Rapid maize starch laid down in the South

Maize growers in the South are being advised to check crops twice a week to ensure dry matter is at optimum levels at harvest, as recent warm temperatures have seen crops rapidly lay starch down in grains.

“It’s been a lovely start to the autumn and the maize is moving sugars in the leaf to starch in the grain as it matures naturally to harvest. For growers in favourable areas it’s worth checking crops twice a week since dry matter can increase by 4% or more during good weather,” warns Neil Groom, technical director of Grainseed.

He says growers should be aiming to clamp maize silage at 30% dry matter for optimum feed value.

“The grains should yield just a small drop of liquid when squeezed hard and when you twist the stem there shouldn’t be any juice coming out of the plant”.

Toby Tibbenham, who sampled in Norfolk recently, has noticed a big difference in the crop since last week.

“Our maize follows sugar beet in the rotation and looks to be a big crop this year and the cobs are maturing nicely. The glossiness of the leaves has gone and the grains are milky ripe. At the moment I think we will be harvesting at the end of September, although there are other local growers on lighter soils who are talking of cutting next weekend.”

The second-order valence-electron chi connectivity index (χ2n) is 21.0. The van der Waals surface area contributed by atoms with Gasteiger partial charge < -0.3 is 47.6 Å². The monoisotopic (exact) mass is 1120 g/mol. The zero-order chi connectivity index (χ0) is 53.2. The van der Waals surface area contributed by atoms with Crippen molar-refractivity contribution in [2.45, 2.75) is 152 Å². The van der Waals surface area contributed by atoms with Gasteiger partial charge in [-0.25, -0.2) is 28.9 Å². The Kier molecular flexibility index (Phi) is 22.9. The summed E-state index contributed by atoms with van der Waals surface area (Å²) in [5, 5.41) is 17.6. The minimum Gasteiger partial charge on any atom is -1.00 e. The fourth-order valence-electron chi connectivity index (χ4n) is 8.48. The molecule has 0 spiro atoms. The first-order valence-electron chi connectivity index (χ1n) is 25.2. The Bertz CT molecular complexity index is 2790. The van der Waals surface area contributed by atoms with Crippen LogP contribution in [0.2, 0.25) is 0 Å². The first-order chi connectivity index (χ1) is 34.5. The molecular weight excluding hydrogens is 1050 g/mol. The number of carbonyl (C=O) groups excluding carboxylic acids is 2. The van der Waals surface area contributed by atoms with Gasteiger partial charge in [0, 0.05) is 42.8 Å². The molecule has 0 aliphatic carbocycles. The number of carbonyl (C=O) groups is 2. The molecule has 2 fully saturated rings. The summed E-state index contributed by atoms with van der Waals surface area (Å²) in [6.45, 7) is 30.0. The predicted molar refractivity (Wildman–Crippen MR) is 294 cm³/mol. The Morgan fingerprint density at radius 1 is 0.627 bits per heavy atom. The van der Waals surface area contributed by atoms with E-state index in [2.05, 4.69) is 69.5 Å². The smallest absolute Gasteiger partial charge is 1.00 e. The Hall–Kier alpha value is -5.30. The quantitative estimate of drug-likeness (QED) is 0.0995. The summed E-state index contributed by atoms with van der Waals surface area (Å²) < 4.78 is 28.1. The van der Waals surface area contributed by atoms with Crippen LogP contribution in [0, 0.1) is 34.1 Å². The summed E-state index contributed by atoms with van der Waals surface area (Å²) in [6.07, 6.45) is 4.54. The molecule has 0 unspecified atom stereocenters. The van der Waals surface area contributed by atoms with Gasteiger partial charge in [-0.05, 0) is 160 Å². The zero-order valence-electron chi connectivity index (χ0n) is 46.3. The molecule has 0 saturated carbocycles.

Drill date

Height above sea level

Crop dry matter 7 September

Increase from last week

Petworth, Sussex

4 May




Harleston, Norfolk

2 May




Crediton, Devon

25 April



Ticknall, Derbyshire

1 May




Llandeilo, Carmarthenshire*

4 May



SRUC, Dumfries, Scotland Plastic

30 April




SRUC, Dumfries, Scotland*

30 April




* Variety Es Picker, all other sites are Es Ballade. Variety under plastic Es Marco

Mr Groom advises growers to let their contractor know what their crop maturity is like.

“Let your contractor know what your plans are. Most contractors are getting through straw baling and carting, but cereal drilling is about to start and it’s the busiest time of the year for all contractors.

Any maize ground cleared this early in the autumn should be drilled with grass seeds, green manures or sown with winter cereals, says Mr Groom. “The land has to work for you and needs to be growing a crop. It’s definitely worth sowing Westerwold, forage rye or Italian ryegrass seeds for spring grazing this early in the autumn if the field is going to be redrilled with maize next spring. If you don’t want the grazing, sow a green manure mixture so nutrients are captured, soil structure is improved and possible soil erosion is prevented”.